Create a core group to develop cohousing on the farm.
HOW ABOUT YOU?
Are any of these these ideas attractive?
Stewardship – Caring for the environment and living lightly on the planet
Service – Serving each other and actively participating in support of the needs of the surrounding community
Seniors – Aging in a community that supports health, productivity, and a better social life
Families – A community that supports parents and children
Connection – Knowing and caring for your neighbors which enhances the important aspects of life -joy, health, growth, security, and compassion.
Friendship – Building connections through casual interactions and structured activities among members
Collaboration – Active listening, sharing of ideas, giving what we can, and receiving what is offered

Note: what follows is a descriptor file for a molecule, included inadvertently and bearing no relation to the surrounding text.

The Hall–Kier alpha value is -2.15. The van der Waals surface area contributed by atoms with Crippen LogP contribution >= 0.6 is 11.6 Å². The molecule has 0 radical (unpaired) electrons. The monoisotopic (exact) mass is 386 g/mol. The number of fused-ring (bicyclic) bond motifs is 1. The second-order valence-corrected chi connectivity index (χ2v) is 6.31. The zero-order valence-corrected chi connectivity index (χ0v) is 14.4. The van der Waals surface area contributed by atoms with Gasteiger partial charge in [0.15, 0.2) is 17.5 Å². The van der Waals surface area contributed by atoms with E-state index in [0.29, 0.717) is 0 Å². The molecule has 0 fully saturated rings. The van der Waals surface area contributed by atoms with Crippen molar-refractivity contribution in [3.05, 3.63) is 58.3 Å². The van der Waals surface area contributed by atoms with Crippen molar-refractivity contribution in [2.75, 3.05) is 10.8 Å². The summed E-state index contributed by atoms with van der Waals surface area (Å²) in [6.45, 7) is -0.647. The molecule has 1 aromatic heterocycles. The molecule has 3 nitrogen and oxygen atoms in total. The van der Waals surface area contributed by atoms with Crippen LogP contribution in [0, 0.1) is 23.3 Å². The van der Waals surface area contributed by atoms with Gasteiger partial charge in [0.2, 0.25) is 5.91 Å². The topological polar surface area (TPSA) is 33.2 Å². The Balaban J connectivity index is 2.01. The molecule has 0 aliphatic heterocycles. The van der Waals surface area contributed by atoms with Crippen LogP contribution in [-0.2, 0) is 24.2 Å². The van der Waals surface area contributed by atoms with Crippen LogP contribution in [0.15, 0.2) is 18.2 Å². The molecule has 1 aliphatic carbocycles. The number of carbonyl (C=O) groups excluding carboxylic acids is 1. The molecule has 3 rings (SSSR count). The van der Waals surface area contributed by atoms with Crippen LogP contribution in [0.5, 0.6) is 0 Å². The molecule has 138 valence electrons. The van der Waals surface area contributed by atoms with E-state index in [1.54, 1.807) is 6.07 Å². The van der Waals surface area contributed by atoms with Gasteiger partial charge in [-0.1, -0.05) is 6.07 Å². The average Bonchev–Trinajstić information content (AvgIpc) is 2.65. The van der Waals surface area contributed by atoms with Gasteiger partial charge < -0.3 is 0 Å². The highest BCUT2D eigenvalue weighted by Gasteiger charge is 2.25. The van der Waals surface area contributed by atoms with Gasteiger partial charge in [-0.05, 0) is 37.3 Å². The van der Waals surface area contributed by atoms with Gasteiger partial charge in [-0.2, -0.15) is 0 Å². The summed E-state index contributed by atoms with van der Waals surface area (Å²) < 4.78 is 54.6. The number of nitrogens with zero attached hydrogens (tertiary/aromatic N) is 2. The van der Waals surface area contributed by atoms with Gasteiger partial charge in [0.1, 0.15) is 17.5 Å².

Sharing – Develop a culture of sharing and living cheaper
Design – Designing of community BY residents FOR residents to promote interaction and relationships
Structures – Private dwellings, clustered houses, pedestrian-friendly design, common facilities
Permaculture – incorporate whole-systems thinking to the land
IF YOU DECIDE TO GET INVOLVED, WHAT SORTS OF THINGS MIGHT YOU EXPECT?
An information gathering phase
Formation of a core group, and growth of the community
Education, training and skills development in areas like consensus and conflict resolution
Planning activities on how to get cohousing built
Involvement with the local City/County planners and councils
Selection of professionals: Architects, Builders, etc.
Working out the policies and procedures that will govern the community
Watching the construction